The record was verified by Kathrin Schrouder, a DNR fisheries biologist in Bay City.

“This is additional evidence that Michigan truly has world-class bass fisheries,” said Jim Dexter, Department of Natural Resources Fisheries chief. “Smallmouth bass is one of the most popular, most sought-after sportfish in North America. Even though the Michigan state record stood for more than 100 years, we’re excited to see the bar set even higher for those who set out to land this iconic fish.”

The previous state record for smallmouth bass was set back in 1906 with a 9.25-pound, 27.25-inch fish taken from Long Lake in Cheboygan County. Records show this fish was caught by W.F. Shoemaker.

State records are recognized by weight only. To qualify for a state record, fish must exceed the current listed state-record weight and identification must be verified by a DNR fisheries biologist.

For more information on fishing in Michigan, including other state-record catches, visit michigan.gov/fishing.

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Help DNR find tagged small mouth bass


The DNR is looking for information on tagged smallmouth bass anglers catch on Lake Michigan (similar to the one pictured here).

The DNR is looking for information on tagged smallmouth bass anglers catch on Lake Michigan (similar to the one pictured here).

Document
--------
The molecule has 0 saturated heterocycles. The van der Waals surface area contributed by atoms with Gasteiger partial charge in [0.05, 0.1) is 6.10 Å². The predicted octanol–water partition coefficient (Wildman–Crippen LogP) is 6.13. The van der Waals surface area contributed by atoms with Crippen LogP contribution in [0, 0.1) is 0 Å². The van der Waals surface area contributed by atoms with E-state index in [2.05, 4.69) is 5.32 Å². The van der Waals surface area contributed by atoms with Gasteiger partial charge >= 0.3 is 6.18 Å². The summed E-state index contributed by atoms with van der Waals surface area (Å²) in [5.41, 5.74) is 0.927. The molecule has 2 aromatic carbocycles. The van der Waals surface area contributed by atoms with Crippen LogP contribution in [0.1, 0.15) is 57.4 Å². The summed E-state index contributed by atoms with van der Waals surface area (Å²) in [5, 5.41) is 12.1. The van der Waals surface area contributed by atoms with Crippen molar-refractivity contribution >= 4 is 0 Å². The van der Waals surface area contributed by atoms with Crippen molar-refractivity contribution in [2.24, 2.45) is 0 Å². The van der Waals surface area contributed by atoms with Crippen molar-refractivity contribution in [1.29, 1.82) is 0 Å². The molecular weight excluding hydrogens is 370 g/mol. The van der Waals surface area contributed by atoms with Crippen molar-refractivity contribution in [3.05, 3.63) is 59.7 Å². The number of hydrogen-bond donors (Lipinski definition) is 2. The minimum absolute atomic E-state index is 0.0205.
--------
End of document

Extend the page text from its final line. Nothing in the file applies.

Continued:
The Department of Natural Resources is requesting help from anglers in an ongoing study of smallmouth bass in northern Lake Michigan.

Central Michigan University (CMU) and the DNR have been tagging smallmouth bass in the Beaver Island Archipelago since 2005, at Waugoshance Point (Wilderness State Park) since 2009, and in parts of Grand Traverse Bays since 2014. Anglers are asked to report the whereabouts of these tagged smallmouth bass by providing information on capture, capture location and tag number to the DNR via michigandnr.com/taggedfish/tags. If anglers release tagged fish, please do not remove the tag and just report the requested information on the website as indicated.

“Northern Lake Michigan is recognized as one of the top bass fishing destinations in the country, and tagging studies help to provide the scientific basis for management of this world-class fishery,” said Dave Clapp, Charlevoix Fisheries Research Station manager. “Thanks to the efforts of many contributing anglers who’ve reported information on captured smallmouth bass, we have greatly expanded our knowledge of the northern Lake Michigan fishery.”

Since 2005, more than 7,000 smallmouth bass have been caught, tagged and released back into Lake Michigan. Each smallmouth bass has a unique number on its tag, allowing for the tracking of its individual movement and growth. Returns of tagged smallmouth bass have provided insights into movement and nesting habitat within the Great Lakes.

These studies also have demonstrated that smallmouth bass have increased in size and number, compared to 20 or 30 years ago. Smallmouth bass in northern Lake Michigan are among the fastest-growing of this species in North America. Ongoing support from anglers allows the DNR and CMU to continue to expand their knowledge of Great Lakes smallmouth bass populations and fisheries.